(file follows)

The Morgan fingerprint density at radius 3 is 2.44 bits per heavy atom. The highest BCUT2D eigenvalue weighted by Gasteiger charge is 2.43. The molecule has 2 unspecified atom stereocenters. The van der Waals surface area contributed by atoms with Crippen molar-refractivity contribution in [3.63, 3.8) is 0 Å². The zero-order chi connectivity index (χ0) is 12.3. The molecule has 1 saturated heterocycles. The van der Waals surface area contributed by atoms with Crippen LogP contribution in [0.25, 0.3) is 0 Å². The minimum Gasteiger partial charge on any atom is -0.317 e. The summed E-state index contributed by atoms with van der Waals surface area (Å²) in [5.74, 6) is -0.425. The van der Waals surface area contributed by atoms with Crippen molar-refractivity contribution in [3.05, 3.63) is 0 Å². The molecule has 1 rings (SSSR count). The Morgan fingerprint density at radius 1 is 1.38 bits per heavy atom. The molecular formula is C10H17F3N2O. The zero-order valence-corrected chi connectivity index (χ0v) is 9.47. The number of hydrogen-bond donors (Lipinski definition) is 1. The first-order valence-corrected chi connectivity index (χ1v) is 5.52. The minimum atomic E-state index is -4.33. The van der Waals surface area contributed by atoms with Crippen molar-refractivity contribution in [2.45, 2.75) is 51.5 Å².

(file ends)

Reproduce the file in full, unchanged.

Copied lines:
The Morgan fingerprint density at radius 3 is 2.44 bits per heavy atom. The highest BCUT2D eigenvalue weighted by Gasteiger charge is 2.43. The molecule has 2 unspecified atom stereocenters. The van der Waals surface area contributed by atoms with Crippen molar-refractivity contribution in [3.63, 3.8) is 0 Å². The zero-order chi connectivity index (χ0) is 12.3. The molecule has 1 saturated heterocycles. The van der Waals surface area contributed by atoms with Crippen LogP contribution in [0.25, 0.3) is 0 Å². The minimum Gasteiger partial charge on any atom is -0.317 e. The summed E-state index contributed by atoms with van der Waals surface area (Å²) in [5.74, 6) is -0.425. The van der Waals surface area contributed by atoms with Crippen molar-refractivity contribution in [3.05, 3.63) is 0 Å². The molecule has 1 rings (SSSR count). The Morgan fingerprint density at radius 1 is 1.38 bits per heavy atom. The molecular formula is C10H17F3N2O. The zero-order valence-corrected chi connectivity index (χ0v) is 9.47. The number of hydrogen-bond donors (Lipinski definition) is 1. The first-order valence-corrected chi connectivity index (χ1v) is 5.52. The minimum atomic E-state index is -4.33. The van der Waals surface area contributed by atoms with Crippen molar-refractivity contribution in [2.45, 2.75) is 51.5 Å².